For some reason it's become a point of pride to call oneself "strength coach" instead of personal trainer.
“What type of clients do you want to train?” I ask, already knowing the answer.
“My passion is in sports, so I want to train athletes. By the way, I’m not a trainer – I’m a strength coach,” is the response I got from the young and ambitious trainer.
“Then why the hell are you training in a boutique studio?” was the first thing that came to mind.
I’ve trained hockey players for the NHL draft, football players for college, a mogul skier for the national team, and an LPGA golfer. Does this make me a strength coach? No. I’ve also trained celebrities. Does this make me a celebrity trainer? No.
I’m a personal trainer and damn proud of it. While I’ve been fortunate to work with high performing individuals I make my living training regular people. Here’s what you may not know: so do other “coaches”.
Bill Sonnemaker trains NFL players at Catalyst Fitness in Atlanta. He estimates it’s 5% of his total revenue. The rest comes from your average Joe.
Joe Dowdell trains a number of pro fighters. but the majority of income from Peak Performance comes from the average Joe.
Tony Gentilcore trains at Cressey Performance, famous for training baseball players. But the large amount of their clienetele is the average Joe.
All strength coaches are personal trainers. Unless you work solely for a sports team, you are a personal trainer. So start thinking like one. If your goal is to work with high performance athletes, then you would be better off applying for internships with intercollegiate sports teams or sports performance centers. Working for a gym is not the way to start a career training the athlete.
So stop telling me you want to train athletes when Grandma Mae, lawyer Bill, and doctor Meaghan are in front of you. Learn to train them because they are the ones who will pay your bills.
There is nothing wrong with personal training
For some reason it’s become a point of pride to call oneself “strength coach” instead of personal trainer. Text books, blogs, and magazines focus on the newest high performance training system or equipment. Well, who’s to say that the next best thing is better than the last next best thing? Maybe it’s worse? What I do know is that new and hardcore is cool and calling oneself a strength coach has become synonymous with cool.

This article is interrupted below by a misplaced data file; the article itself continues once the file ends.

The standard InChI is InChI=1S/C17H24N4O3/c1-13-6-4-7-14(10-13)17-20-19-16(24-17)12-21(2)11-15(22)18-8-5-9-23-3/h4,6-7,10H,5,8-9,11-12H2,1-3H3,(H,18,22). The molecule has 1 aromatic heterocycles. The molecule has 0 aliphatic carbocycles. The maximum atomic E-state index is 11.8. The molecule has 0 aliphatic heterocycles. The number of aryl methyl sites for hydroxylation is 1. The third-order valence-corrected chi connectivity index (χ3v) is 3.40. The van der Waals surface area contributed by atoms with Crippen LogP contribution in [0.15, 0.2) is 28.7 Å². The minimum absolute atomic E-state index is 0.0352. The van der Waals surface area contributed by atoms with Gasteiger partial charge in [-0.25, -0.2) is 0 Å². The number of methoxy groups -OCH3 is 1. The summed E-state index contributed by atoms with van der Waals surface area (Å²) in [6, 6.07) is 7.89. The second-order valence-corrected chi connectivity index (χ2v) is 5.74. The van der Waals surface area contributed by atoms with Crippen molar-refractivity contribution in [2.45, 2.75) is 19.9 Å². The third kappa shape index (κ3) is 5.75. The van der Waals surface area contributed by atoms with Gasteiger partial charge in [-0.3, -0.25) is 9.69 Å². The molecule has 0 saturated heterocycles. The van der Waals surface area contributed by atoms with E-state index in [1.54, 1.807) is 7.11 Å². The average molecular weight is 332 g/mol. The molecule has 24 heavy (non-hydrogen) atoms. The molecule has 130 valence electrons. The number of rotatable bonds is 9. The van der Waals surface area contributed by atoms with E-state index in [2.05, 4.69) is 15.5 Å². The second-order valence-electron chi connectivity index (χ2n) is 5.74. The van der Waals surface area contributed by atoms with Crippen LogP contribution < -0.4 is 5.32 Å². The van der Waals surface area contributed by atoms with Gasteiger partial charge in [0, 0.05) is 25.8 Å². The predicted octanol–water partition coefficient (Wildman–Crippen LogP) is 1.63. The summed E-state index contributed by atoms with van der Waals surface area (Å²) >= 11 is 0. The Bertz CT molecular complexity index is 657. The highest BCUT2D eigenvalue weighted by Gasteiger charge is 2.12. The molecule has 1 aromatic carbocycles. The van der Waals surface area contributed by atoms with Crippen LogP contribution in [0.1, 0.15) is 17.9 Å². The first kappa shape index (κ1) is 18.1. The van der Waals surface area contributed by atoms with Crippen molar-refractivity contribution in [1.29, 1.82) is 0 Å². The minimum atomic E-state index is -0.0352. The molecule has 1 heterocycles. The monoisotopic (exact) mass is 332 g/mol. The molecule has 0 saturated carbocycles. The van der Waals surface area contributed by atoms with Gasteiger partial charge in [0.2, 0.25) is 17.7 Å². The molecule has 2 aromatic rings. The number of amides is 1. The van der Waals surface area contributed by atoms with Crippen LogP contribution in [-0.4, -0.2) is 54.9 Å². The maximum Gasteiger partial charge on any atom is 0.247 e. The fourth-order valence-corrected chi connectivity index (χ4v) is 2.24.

Who are you helping with this stuff and how much money is it really making you? Reading a blog and learning how to do a ring muscle up is cool, but it won’t ever help you get your clients better results. Calling yourself a coach may be a great way to pump up your ego to the internet abyss but it isn’t going to sell clients on your services. Your job is to help people look the way they want and achieve the lifestyle they deserve.
This is personal training. You’re a service provider first and performance coach second.
Personal trainers must take untrained and sometimes unmotivated people and creatively develop a workout plan. The back cover of my book Ignite the Fire explains this point:
“Personal Trainers are now expected to be salespeople, psychologists, nutritionists, post-rehabilitation specialists, and motivational speakers. You can have all the training expertise in the world, but you must also be able to inspire passion in your clients, and develop relationships with the people you serve”
A personal trainer’s job is to figure out the best plan to balance what the client needs with their lifestyle. High performance is almost never a #1 priority. And, despite what you may think, even the top “strength coaches” makes most of their money from personal training.
So what the hell is a strength coach anyway?
Personal training is unregulated. So is strength coaching (it’s a blog, I’m allowed to make up words). This means anybody can call themselves whatever they want. If you want a career training athletes don’t work in a gym; you’re better off seeking out opportunities to work with that population. Words mean nothing. Let your actions do the talking.
If you do work in a gym realize that, while you may train some athletes, your money is being made training the average Joe. Take pride in calling yourself a personal trainer and give your clients a service they’ll remember.
If you’re a personal trainer “like” thePTDC’s Facebook page and join our movement.